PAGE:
Defensive Tomahawk Use: Vermont Couple fights back against rifle-armed intruder

Speak softly and carry a big stick, with a sharpened iron head. Or something like that.


The tables turn on a 70-year-old homeless man accused of trying to rob a Barre Town couple at gunpoint in their own home.

Police say Kenneth Pecor was able to get inside a home on Little John Road Sunday morning. He allegedly demanded cash and a car while pointing a rifle at two of the residents.

But after a struggle, the homeowner was able to fight back.

“He was able to take and use a tomahawk, and defend himself against the male and was able to grab the rifle and had the male subdued waiting for the police when he got there,” said Chief Michael Stevens, Barre Town Police Department.

Someone called this “the most Vermonty robbery ever” in the story’s comments. I disagree. There would need to be a moose and a vat of maple syrup to complete the cliche. This one has a way to go to reach Peak Vermont.
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  1. Wade says:

    All the idiot had to do was ask for a ride, I bet someone would have given him one.

  2. boardsnbikes says:

    Most Vermonty? Add at least an old pickup getting stuck in the driveway mud during the get-a-away. Dog in the pickup bed, naturally.

  3. RAH says:

    Yeah if the old man had asked for cash and ride it probably would have been given to him Instead he demand at gunpoint which got a predictable refusal.

  4. Thucydides says:

    Isn’t using a tomahawk cultural appropriation or something

    BZ for them for defending their lives and property, and hoping that many Americans see this and are inspired as well.

    1. Lindsey Kidd says:

      The native americans got the tomahawk from the French trappers in the the 1700’s. So, no. No cultural appropriation.

      1. kishke says:

        Wait, so the Indians culturally appropriated the weapon from the French? Awful.

      2. Wade says:

        I would like to see your source on that, here’s mine.

        “A tomahawk (also referred to as a hawk) is a type of single-handed axe from North America, traditionally resembling a hatchet with a straight shaft.[1][2] The name came into the English language in the 17th century as an adaptation of the Powhatan (Virginian Algonquian) word.

        Tomahawks were general purpose tools used by Native Americans and European colonials alike, and often employed as a hand-to-hand or a thrown weapon. The metal tomahawk heads were originally based on a Royal Navy boarding axe and used as a trade-item with Native Americans for food and other provisions.”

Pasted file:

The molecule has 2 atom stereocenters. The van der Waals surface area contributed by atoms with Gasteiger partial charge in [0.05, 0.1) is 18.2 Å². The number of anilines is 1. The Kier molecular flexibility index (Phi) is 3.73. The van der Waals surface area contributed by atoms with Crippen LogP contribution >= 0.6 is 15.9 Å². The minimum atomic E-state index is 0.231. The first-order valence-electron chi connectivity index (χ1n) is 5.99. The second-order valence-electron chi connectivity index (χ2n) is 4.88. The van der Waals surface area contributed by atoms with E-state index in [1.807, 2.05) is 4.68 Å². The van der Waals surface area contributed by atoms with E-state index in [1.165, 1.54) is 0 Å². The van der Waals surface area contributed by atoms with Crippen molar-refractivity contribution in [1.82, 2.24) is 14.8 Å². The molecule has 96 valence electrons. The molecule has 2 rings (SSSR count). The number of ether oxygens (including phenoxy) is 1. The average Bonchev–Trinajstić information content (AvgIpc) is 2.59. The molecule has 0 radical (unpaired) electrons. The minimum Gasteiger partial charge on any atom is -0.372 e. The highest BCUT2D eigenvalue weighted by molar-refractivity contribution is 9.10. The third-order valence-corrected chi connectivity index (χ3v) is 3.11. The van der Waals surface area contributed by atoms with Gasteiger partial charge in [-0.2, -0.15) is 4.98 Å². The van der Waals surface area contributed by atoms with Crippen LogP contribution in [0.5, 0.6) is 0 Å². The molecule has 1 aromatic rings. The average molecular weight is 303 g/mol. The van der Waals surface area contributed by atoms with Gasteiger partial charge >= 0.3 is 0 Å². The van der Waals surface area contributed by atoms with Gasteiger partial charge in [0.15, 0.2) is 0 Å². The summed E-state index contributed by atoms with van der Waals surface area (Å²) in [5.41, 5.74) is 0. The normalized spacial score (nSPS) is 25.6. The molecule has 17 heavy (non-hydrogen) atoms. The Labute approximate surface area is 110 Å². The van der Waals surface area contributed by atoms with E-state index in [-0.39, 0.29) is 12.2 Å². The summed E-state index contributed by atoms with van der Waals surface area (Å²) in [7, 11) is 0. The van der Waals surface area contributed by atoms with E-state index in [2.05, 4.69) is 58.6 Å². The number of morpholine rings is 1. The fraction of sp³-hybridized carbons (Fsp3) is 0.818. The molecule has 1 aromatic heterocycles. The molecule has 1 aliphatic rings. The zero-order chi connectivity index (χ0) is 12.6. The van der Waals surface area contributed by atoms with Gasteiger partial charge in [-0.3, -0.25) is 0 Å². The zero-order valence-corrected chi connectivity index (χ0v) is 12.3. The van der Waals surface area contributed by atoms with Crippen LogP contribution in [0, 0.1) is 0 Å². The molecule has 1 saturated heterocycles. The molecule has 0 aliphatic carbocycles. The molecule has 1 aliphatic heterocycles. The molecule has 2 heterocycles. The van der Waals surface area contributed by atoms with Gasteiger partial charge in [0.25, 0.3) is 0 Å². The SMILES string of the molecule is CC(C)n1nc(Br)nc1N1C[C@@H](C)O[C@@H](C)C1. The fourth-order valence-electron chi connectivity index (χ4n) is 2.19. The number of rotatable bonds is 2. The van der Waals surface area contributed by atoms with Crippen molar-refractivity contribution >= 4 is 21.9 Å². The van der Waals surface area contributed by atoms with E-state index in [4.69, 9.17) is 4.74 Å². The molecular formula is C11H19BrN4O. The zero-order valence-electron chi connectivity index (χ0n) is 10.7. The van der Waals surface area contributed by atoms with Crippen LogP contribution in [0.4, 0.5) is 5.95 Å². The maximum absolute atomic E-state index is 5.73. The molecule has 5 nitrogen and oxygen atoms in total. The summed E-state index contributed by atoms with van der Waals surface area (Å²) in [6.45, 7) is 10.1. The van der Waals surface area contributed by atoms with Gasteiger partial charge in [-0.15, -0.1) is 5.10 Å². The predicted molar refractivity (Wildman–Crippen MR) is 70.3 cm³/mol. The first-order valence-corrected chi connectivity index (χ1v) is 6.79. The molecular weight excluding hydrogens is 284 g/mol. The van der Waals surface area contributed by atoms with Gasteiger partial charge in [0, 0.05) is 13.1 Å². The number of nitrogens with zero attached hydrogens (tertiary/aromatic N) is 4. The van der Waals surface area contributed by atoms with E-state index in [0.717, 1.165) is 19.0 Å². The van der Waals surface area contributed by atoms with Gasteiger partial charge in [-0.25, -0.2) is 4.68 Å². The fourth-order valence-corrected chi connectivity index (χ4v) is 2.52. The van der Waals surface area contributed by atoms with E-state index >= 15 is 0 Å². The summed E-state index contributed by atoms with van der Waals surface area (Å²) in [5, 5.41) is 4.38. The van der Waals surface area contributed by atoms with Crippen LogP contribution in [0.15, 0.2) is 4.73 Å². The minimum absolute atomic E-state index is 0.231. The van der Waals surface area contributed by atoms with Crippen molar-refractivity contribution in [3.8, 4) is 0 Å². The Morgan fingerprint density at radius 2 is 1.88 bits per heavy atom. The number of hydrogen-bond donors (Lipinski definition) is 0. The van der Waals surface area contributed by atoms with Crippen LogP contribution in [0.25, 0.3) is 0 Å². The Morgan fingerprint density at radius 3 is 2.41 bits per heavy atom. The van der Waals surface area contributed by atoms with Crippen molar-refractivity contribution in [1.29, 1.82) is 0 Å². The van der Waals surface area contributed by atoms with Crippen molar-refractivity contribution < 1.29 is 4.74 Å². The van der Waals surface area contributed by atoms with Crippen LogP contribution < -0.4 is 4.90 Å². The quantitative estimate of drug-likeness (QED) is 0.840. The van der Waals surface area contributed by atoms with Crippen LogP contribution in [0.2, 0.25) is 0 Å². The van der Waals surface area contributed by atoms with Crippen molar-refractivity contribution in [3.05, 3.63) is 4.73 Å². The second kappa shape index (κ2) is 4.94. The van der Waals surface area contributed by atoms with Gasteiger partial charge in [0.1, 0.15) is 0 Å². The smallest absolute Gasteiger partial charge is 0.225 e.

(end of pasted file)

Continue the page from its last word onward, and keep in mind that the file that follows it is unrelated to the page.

“The Algonquian Indians in early America created the tomahawk. Before Europeans came to the continent, Native Americans would use stones attached to wooden handles, secured with strips of rawhide. Though typically used as weapons, they could also be used for everyday tasks, such as chopping, cutting or hunting.

        When Europeans arrived, they introduced the metal blade to the natives, which improved the effectiveness of the tool. Metal did not break as readily as stone and could be fashioned for additional uses. Native Americans created a tomahawk’s poll, the side opposite the blade, which consisted of a hammer, spike or a pipe. These became known as pipe tomahawks, which consisted of a bowl on the poll and a hollowed out shaft.[7] These were created by European and American artisans for trade and diplomatic gifts for the tribes.”

        You can go to the link and read more, no the French didn’t invent the Tomahawk. Stop trying to appropriate the Hawk you FROGS.

  5. Paul L. Quandt says:

    He should have been axed politely to leave.

    Paul L. Quandt

  6. gbear says:

    They must have been native clayfooters not masshole transplants.

  7. gaweidert says:

    Almost all cultures used and continue to use similar weapon. Most Vikings carried axes of various sizes as they were less expensive and more durable than swords. Stone hand axes go back to some of our earliest tools.

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Defensive Tomahawk Use: Vermont Couple fights back against rifle-armed intruder

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